Europe more at risk from hard financial Brexit than UK

Europe more at risk from hard financial Brexit than UK

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Greater risks for the EU than for the UK if no 2019 Brexit transition deal agreed, says Bank of England Governor

The European Union is at greater risk than the UK if the two parties are unable to agree a financial transition phase for the City of London after Brexit in 2019, the Governor of the Bank of England, Mark Carney, has warned.

Giving evidence to the Treasury Select Committee, Mr Carney stressed again that it would be “welcome” and “highly advisable” for UK-based financial firms that do business with Continental Europe to receive transition arrangements so they do not lose access abruptly in two years’ time.

“If there is not such a transition put in place, in our view it will have consequences. We will work to mitigate those consequences as much as possible,” he added.

But he stressed that if this did not happen the greater financial stability risk lay with European states, rather than the UK.

“I’m not saying there are not financial stability risks to the UK – and there are economic risks to the UK – but there are greater financial stability risks on the continent in the short term for the transition than there are for the UK,” he said.

The Governor stressed the reliance of European households, governments, corporations and banks on the City.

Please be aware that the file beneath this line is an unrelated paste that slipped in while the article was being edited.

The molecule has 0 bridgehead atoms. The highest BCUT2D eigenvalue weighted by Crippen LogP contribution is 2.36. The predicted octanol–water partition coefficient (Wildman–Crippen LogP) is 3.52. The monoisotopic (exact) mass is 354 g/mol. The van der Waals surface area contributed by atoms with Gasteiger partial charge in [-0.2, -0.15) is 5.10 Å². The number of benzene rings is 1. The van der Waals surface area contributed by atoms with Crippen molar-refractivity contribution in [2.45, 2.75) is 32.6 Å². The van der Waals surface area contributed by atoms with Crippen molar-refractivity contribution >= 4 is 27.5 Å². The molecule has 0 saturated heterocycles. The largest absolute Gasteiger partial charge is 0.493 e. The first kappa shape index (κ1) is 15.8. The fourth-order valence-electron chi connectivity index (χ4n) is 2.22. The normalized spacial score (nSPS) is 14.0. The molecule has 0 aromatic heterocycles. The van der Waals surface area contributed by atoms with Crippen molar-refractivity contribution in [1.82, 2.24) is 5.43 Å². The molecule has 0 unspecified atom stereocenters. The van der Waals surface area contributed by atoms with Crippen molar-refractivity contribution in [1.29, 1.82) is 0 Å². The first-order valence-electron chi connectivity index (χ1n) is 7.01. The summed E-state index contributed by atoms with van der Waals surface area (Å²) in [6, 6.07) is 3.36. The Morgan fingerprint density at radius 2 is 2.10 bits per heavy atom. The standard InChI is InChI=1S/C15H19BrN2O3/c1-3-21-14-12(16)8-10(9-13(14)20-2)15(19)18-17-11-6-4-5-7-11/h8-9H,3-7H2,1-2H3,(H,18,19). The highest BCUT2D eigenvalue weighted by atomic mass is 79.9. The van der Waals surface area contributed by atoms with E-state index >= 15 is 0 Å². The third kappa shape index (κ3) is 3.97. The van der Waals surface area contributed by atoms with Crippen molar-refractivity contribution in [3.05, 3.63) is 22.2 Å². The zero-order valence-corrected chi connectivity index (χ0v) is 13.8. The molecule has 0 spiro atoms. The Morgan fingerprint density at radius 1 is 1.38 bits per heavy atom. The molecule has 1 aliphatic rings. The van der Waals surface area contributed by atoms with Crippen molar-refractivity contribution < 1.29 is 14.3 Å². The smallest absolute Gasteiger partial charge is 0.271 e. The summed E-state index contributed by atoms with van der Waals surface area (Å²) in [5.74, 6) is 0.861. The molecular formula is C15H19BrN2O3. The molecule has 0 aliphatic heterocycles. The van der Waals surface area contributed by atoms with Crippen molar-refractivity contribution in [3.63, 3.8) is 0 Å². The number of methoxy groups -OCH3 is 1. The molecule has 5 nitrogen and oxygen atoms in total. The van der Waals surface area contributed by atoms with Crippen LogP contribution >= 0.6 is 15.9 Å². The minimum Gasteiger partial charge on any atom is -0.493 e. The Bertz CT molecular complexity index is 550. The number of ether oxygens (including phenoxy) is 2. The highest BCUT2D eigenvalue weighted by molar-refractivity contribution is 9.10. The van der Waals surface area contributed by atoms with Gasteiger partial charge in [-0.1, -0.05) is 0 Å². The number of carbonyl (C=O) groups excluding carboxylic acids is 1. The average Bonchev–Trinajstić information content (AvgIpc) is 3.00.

“If you rely on a jurisdiction for half of your lending [and] half of your securities transactions you should think very carefully about transition from where you are today to where you will be tomorrow,” he said.

The fear in the City is that the UK will leave the single market, potentially meaning UK-based financial firms will suddenly no longer be able to sell services to Continental customers.

The UK-based derivative clearing operations are also thought likely to be required to move to mainland Europe after Brexit.

The chief executive of the London Stock Exchange warned on Tuesday that the UK’s vote to leave the EU poses a risk to the global financial system and could cost the City of London up to 230,000 jobs if the Government fails to provide a clear plan for post-Brexit operations.

Asked about the possibility of a regulatory “equivalence” regime for the City of London in the wake of Brexit, which could allow financial business to continue uninterrupted, Mr Carney stressed that “we don’t want to be a rule taker as an authority” and for the Bank of England to be required to merely “cut and paste” financial rules made in Brussels and Frankfurt.

Asked whether Brexit was still the biggest single risk to the financial system, the Governor said “strictly speaking the view of the [Financial Policy] Committee is ‘no’ “.

“The scale of immediate risks around Brexit have gone down” he said, while stressing that they were still “elevated”.

The Governor was asked about the recent suggestion by his chief economist Andy Haldane that the Bank had had a “Michael Fish moment” when it failed to anticipate the 2008 financial crisis and also in its warning of a recession in the wake of the Brexit vote last year.

Mr Carney defended the Bank on the latter front and said that it had helped to “make the weather” through its provision of liquidity after the referendum vote and regulatory requirements in advance of it.

“We helped to make the weather in that we catalysed contingency plans, actions, pre-positioning of collateral, other steps with other major central banks and actual better risk management, which helped ensure that this was a smooth process, and put the country in a better place to take advantage of the opportunity,” he said.

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